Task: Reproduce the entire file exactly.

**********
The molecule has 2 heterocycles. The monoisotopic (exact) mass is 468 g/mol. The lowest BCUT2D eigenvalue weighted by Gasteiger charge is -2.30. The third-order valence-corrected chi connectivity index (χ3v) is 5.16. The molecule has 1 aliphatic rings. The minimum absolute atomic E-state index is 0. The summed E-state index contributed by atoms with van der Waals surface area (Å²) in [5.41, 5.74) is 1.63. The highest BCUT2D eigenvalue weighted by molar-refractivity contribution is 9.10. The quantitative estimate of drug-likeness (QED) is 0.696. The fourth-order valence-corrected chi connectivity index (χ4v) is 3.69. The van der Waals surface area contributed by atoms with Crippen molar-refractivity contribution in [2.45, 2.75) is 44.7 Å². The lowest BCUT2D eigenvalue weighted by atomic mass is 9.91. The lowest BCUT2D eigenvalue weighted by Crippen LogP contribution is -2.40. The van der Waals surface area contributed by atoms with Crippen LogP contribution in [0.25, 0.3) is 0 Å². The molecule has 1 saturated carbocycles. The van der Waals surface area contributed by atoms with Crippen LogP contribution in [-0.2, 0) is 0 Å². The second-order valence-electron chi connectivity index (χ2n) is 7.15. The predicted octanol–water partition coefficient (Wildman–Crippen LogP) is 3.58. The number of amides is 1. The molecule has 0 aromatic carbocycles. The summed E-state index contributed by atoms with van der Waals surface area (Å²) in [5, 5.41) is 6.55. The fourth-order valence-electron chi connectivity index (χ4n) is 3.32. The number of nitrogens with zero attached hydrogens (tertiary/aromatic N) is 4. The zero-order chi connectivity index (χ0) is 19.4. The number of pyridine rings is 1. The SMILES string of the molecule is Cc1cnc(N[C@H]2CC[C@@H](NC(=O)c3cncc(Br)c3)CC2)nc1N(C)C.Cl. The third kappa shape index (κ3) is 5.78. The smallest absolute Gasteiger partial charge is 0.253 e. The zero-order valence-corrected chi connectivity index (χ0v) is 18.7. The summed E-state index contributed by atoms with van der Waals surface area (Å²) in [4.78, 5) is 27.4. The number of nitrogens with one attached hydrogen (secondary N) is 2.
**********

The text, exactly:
The molecule has 2 heterocycles. The monoisotopic (exact) mass is 468 g/mol. The lowest BCUT2D eigenvalue weighted by Gasteiger charge is -2.30. The third-order valence-corrected chi connectivity index (χ3v) is 5.16. The molecule has 1 aliphatic rings. The minimum absolute atomic E-state index is 0. The summed E-state index contributed by atoms with van der Waals surface area (Å²) in [5.41, 5.74) is 1.63. The highest BCUT2D eigenvalue weighted by molar-refractivity contribution is 9.10. The quantitative estimate of drug-likeness (QED) is 0.696. The fourth-order valence-corrected chi connectivity index (χ4v) is 3.69. The van der Waals surface area contributed by atoms with Crippen molar-refractivity contribution in [2.45, 2.75) is 44.7 Å². The lowest BCUT2D eigenvalue weighted by atomic mass is 9.91. The lowest BCUT2D eigenvalue weighted by Crippen LogP contribution is -2.40. The van der Waals surface area contributed by atoms with Crippen LogP contribution in [0.25, 0.3) is 0 Å². The molecule has 1 saturated carbocycles. The van der Waals surface area contributed by atoms with Crippen LogP contribution in [-0.2, 0) is 0 Å². The second-order valence-electron chi connectivity index (χ2n) is 7.15. The predicted octanol–water partition coefficient (Wildman–Crippen LogP) is 3.58. The number of amides is 1. The molecule has 0 aromatic carbocycles. The summed E-state index contributed by atoms with van der Waals surface area (Å²) in [5, 5.41) is 6.55. The fourth-order valence-electron chi connectivity index (χ4n) is 3.32. The number of nitrogens with zero attached hydrogens (tertiary/aromatic N) is 4. The zero-order chi connectivity index (χ0) is 19.4. The number of pyridine rings is 1. The SMILES string of the molecule is Cc1cnc(N[C@H]2CC[C@@H](NC(=O)c3cncc(Br)c3)CC2)nc1N(C)C.Cl. The third kappa shape index (κ3) is 5.78. The smallest absolute Gasteiger partial charge is 0.253 e. The zero-order valence-corrected chi connectivity index (χ0v) is 18.7. The summed E-state index contributed by atoms with van der Waals surface area (Å²) in [4.78, 5) is 27.4. The number of nitrogens with one attached hydrogen (secondary N) is 2.